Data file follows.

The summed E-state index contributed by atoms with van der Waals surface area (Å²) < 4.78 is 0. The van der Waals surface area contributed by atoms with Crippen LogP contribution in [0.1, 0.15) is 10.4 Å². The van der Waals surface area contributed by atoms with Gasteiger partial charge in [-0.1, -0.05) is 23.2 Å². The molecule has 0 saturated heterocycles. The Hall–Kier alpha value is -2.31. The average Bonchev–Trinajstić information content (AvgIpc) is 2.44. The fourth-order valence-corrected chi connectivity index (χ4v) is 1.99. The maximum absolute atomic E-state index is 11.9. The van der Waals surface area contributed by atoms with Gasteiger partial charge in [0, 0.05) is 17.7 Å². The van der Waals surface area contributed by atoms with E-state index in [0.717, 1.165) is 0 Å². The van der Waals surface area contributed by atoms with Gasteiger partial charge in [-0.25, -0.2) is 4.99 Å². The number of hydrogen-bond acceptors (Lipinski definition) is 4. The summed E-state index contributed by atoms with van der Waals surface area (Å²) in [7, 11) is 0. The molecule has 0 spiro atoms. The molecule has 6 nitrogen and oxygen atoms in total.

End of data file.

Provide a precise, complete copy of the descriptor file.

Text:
The summed E-state index contributed by atoms with van der Waals surface area (Å²) < 4.78 is 0. The van der Waals surface area contributed by atoms with Crippen LogP contribution in [0.1, 0.15) is 10.4 Å². The van der Waals surface area contributed by atoms with Gasteiger partial charge in [-0.1, -0.05) is 23.2 Å². The molecule has 0 saturated heterocycles. The Hall–Kier alpha value is -2.31. The average Bonchev–Trinajstić information content (AvgIpc) is 2.44. The fourth-order valence-corrected chi connectivity index (χ4v) is 1.99. The maximum absolute atomic E-state index is 11.9. The van der Waals surface area contributed by atoms with Gasteiger partial charge in [0, 0.05) is 17.7 Å². The van der Waals surface area contributed by atoms with E-state index in [0.717, 1.165) is 0 Å². The van der Waals surface area contributed by atoms with Gasteiger partial charge in [-0.25, -0.2) is 4.99 Å². The number of hydrogen-bond acceptors (Lipinski definition) is 4. The summed E-state index contributed by atoms with van der Waals surface area (Å²) in [7, 11) is 0. The molecule has 0 spiro atoms. The molecule has 6 nitrogen and oxygen atoms in total.